Under the Patronage of
Vice-President and Prime Minister of the UAE and Ruler of Dubai
Global foreign direct investment (FDI) flows slid by 13% in 2018, to US$1.3 trillion from $1.5 trillion the previous year – the third consecutive annual decline, according to UNCTAD’s World Investment Report 2019.
We are witnessing a global slowdown of the economy, with many countries being more conservative and restricting the inflow or the outflow of FDI. The Geopolitics is hampering the growth of FDI. Globalisation is running out of stem, and a new term is being coined called “Slowbalisation”.
The Global Leaders Debate will discuss the future investment trend and how is it impacting FDI, SMEs, Startups and Future Cities.
The high-level panel will convene heads of state, academia, heads of international institutions, leaders from multinational organisations, leading unicorns and investors from developing and mature economies.
AI adoption will account for 45% of the world economy’s total gains by 2030. AI & Robotics are revolutionising industries, creating new markets and disrupting the existing once. In this phase of disruption, what do IPAs need to do? How to manage these changes and how to make the local environment conducive to change? What promotion strategies need to be utilised to attract the right investors.
An open economy is the best policy for attracting investments. However, we have seen a rise of protectionism in various countries, which is hampering global FDI. UNCTAD noted that the Global FDI had seen a 13% decline in the year 2018.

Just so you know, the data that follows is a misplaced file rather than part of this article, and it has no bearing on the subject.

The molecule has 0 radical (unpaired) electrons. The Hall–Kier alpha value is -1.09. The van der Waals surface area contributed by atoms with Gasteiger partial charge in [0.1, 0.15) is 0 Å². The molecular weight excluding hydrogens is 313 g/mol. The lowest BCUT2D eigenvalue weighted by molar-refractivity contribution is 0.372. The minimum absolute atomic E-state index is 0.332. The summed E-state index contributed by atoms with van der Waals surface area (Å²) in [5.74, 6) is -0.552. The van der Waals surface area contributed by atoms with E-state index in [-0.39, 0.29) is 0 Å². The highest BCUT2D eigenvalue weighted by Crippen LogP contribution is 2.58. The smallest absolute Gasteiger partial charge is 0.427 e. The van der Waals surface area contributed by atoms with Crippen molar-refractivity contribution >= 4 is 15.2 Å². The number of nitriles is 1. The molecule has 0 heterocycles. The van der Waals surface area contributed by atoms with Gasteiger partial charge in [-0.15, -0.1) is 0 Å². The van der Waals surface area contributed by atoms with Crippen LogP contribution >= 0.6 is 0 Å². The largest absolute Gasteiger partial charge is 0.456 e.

Many countries are adopting more closed policies to focus on their regional growth. Investors are applying a more localisation strategy by developing new supply chains, products, and workforces for specific local contexts. In this session we will administer the impact of protectionism & trade wars on FDI and what can we expect moving forward, is globalisation on a decline or are we going to see more open and welcoming economies in the coming years.
SEZs can make essential contributions to the growth and development of an economy. They can help attract foreign investments, create jobs and boost exports – both directly and indirectly where they succeed in building linkages with the broader economy. Zones can also support global value chain (GVC) participation, industrial upgrading and diversification.
Given the rise of digitalisation, the SEZs need to adapt and innovate to attract further investments, making the process of setting up a business simpler and faster. There are nearly 5,400 zones across 147 economies today, up from about 4,000 five years ago, and more than 500 new SEZs are in the pipeline. In this session, the panellist will discuss the advantages of having SEZs and how SEZs are innovating to attract new business.
The long-term slide of greenfield investment in manufacturing halted in 2018, with the value of announced projects up 35 per cent from the low value in 2017.
The global M&A market remained strong in 2018 with announced transaction volumes reaching $4.1 trillion, the third highest year ever for M&A volumes.
Greenfield investment and M&A are showing good signs of growth over the previous years of slumps, what is the future outlook of these investments and what can policymakers do to attract MNCs to invest in their countries.
The Sustainable Development Goals (SDGs) that are being formulated by the international community will have very significant implications for investment needs. The private sector investment in SDGs can help structure efforts to mobilise funds, to channel them to SDG sectors, and to maximise impacts and mitigate drawbacks.
This session will discover the positive impacts of investment in SDG segments, the challenges faced in LDCs and the opportunities which exist.